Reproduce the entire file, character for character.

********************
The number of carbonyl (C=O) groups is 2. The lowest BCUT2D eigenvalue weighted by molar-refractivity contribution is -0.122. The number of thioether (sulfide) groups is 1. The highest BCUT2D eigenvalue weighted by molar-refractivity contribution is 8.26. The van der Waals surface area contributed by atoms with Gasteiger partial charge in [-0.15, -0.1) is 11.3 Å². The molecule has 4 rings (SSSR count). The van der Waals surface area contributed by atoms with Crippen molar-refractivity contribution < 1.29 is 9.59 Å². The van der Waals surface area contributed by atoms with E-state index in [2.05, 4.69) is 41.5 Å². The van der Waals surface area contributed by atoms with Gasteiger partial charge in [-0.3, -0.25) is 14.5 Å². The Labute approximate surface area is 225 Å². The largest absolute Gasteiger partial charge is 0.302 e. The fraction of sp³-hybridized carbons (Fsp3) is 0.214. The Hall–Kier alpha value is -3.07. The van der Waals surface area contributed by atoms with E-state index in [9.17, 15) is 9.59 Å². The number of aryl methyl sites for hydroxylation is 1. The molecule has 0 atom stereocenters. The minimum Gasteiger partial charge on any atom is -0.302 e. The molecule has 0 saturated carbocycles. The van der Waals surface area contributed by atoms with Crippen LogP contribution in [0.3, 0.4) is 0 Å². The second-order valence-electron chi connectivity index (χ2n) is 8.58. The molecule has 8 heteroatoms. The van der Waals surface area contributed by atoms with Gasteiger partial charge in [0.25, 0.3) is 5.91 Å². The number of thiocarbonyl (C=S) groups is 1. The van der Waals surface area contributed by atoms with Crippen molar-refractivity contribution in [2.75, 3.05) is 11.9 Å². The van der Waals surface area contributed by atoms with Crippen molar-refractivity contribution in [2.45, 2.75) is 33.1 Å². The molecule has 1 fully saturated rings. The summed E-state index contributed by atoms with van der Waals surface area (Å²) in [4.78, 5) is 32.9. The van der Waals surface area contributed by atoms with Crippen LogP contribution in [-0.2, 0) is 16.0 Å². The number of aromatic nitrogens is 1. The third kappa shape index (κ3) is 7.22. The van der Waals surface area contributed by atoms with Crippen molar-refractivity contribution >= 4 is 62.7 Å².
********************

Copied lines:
The number of carbonyl (C=O) groups is 2. The lowest BCUT2D eigenvalue weighted by molar-refractivity contribution is -0.122. The number of thioether (sulfide) groups is 1. The highest BCUT2D eigenvalue weighted by molar-refractivity contribution is 8.26. The van der Waals surface area contributed by atoms with Gasteiger partial charge in [-0.15, -0.1) is 11.3 Å². The molecule has 4 rings (SSSR count). The van der Waals surface area contributed by atoms with Crippen molar-refractivity contribution < 1.29 is 9.59 Å². The van der Waals surface area contributed by atoms with E-state index in [2.05, 4.69) is 41.5 Å². The van der Waals surface area contributed by atoms with Gasteiger partial charge in [-0.3, -0.25) is 14.5 Å². The Labute approximate surface area is 225 Å². The largest absolute Gasteiger partial charge is 0.302 e. The fraction of sp³-hybridized carbons (Fsp3) is 0.214. The Hall–Kier alpha value is -3.07. The van der Waals surface area contributed by atoms with E-state index in [9.17, 15) is 9.59 Å². The number of aryl methyl sites for hydroxylation is 1. The molecule has 0 atom stereocenters. The minimum Gasteiger partial charge on any atom is -0.302 e. The molecule has 0 saturated carbocycles. The van der Waals surface area contributed by atoms with Crippen LogP contribution in [0.3, 0.4) is 0 Å². The second-order valence-electron chi connectivity index (χ2n) is 8.58. The molecule has 8 heteroatoms. The van der Waals surface area contributed by atoms with Gasteiger partial charge in [0.25, 0.3) is 5.91 Å². The number of thiocarbonyl (C=S) groups is 1. The van der Waals surface area contributed by atoms with Crippen molar-refractivity contribution in [2.75, 3.05) is 11.9 Å². The van der Waals surface area contributed by atoms with Crippen molar-refractivity contribution in [2.45, 2.75) is 33.1 Å². The molecule has 1 fully saturated rings. The summed E-state index contributed by atoms with van der Waals surface area (Å²) in [4.78, 5) is 32.9. The van der Waals surface area contributed by atoms with Crippen LogP contribution in [-0.2, 0) is 16.0 Å². The number of aromatic nitrogens is 1. The third kappa shape index (κ3) is 7.22. The van der Waals surface area contributed by atoms with Crippen molar-refractivity contribution >= 4 is 62.7 Å².